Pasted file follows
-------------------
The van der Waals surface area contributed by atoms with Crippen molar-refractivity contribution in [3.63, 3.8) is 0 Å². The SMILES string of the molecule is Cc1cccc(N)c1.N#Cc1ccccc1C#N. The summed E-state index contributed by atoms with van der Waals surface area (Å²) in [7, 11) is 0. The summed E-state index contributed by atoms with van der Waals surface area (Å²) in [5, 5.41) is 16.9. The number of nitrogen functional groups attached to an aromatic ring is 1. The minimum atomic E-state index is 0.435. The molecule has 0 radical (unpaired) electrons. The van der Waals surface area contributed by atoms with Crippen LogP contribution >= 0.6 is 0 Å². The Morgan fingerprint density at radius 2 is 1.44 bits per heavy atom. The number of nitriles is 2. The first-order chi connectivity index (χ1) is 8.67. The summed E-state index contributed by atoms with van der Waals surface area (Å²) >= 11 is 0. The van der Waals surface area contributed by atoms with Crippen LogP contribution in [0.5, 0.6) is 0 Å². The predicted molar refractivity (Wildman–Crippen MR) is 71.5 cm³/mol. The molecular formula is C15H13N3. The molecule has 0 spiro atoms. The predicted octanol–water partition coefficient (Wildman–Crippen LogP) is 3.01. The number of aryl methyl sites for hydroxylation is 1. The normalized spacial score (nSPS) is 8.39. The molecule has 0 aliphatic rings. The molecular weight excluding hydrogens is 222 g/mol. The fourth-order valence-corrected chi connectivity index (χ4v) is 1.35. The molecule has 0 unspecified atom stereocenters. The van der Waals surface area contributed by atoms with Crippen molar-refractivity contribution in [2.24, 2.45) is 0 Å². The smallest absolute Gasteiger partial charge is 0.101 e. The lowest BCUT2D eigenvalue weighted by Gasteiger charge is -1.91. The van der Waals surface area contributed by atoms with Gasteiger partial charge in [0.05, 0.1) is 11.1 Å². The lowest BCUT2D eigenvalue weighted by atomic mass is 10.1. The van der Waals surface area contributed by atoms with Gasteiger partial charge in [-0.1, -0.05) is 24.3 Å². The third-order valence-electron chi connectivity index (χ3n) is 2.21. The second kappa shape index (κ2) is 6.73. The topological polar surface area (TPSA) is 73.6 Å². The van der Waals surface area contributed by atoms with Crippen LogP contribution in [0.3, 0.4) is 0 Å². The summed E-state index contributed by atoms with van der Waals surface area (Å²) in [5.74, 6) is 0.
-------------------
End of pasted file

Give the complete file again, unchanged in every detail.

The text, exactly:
The van der Waals surface area contributed by atoms with Crippen molar-refractivity contribution in [3.63, 3.8) is 0 Å². The SMILES string of the molecule is Cc1cccc(N)c1.N#Cc1ccccc1C#N. The summed E-state index contributed by atoms with van der Waals surface area (Å²) in [7, 11) is 0. The summed E-state index contributed by atoms with van der Waals surface area (Å²) in [5, 5.41) is 16.9. The number of nitrogen functional groups attached to an aromatic ring is 1. The minimum atomic E-state index is 0.435. The molecule has 0 radical (unpaired) electrons. The van der Waals surface area contributed by atoms with Crippen LogP contribution >= 0.6 is 0 Å². The Morgan fingerprint density at radius 2 is 1.44 bits per heavy atom. The number of nitriles is 2. The first-order chi connectivity index (χ1) is 8.67. The summed E-state index contributed by atoms with van der Waals surface area (Å²) >= 11 is 0. The van der Waals surface area contributed by atoms with Crippen LogP contribution in [0.5, 0.6) is 0 Å². The predicted molar refractivity (Wildman–Crippen MR) is 71.5 cm³/mol. The molecular formula is C15H13N3. The molecule has 0 spiro atoms. The predicted octanol–water partition coefficient (Wildman–Crippen LogP) is 3.01. The number of aryl methyl sites for hydroxylation is 1. The normalized spacial score (nSPS) is 8.39. The molecule has 0 aliphatic rings. The molecular weight excluding hydrogens is 222 g/mol. The fourth-order valence-corrected chi connectivity index (χ4v) is 1.35. The molecule has 0 unspecified atom stereocenters. The van der Waals surface area contributed by atoms with Crippen molar-refractivity contribution in [2.24, 2.45) is 0 Å². The smallest absolute Gasteiger partial charge is 0.101 e. The lowest BCUT2D eigenvalue weighted by Gasteiger charge is -1.91. The van der Waals surface area contributed by atoms with Gasteiger partial charge in [0.05, 0.1) is 11.1 Å². The lowest BCUT2D eigenvalue weighted by atomic mass is 10.1. The van der Waals surface area contributed by atoms with Gasteiger partial charge in [-0.1, -0.05) is 24.3 Å². The third-order valence-electron chi connectivity index (χ3n) is 2.21. The second kappa shape index (κ2) is 6.73. The topological polar surface area (TPSA) is 73.6 Å². The van der Waals surface area contributed by atoms with Crippen LogP contribution in [0.3, 0.4) is 0 Å². The summed E-state index contributed by atoms with van der Waals surface area (Å²) in [5.74, 6) is 0.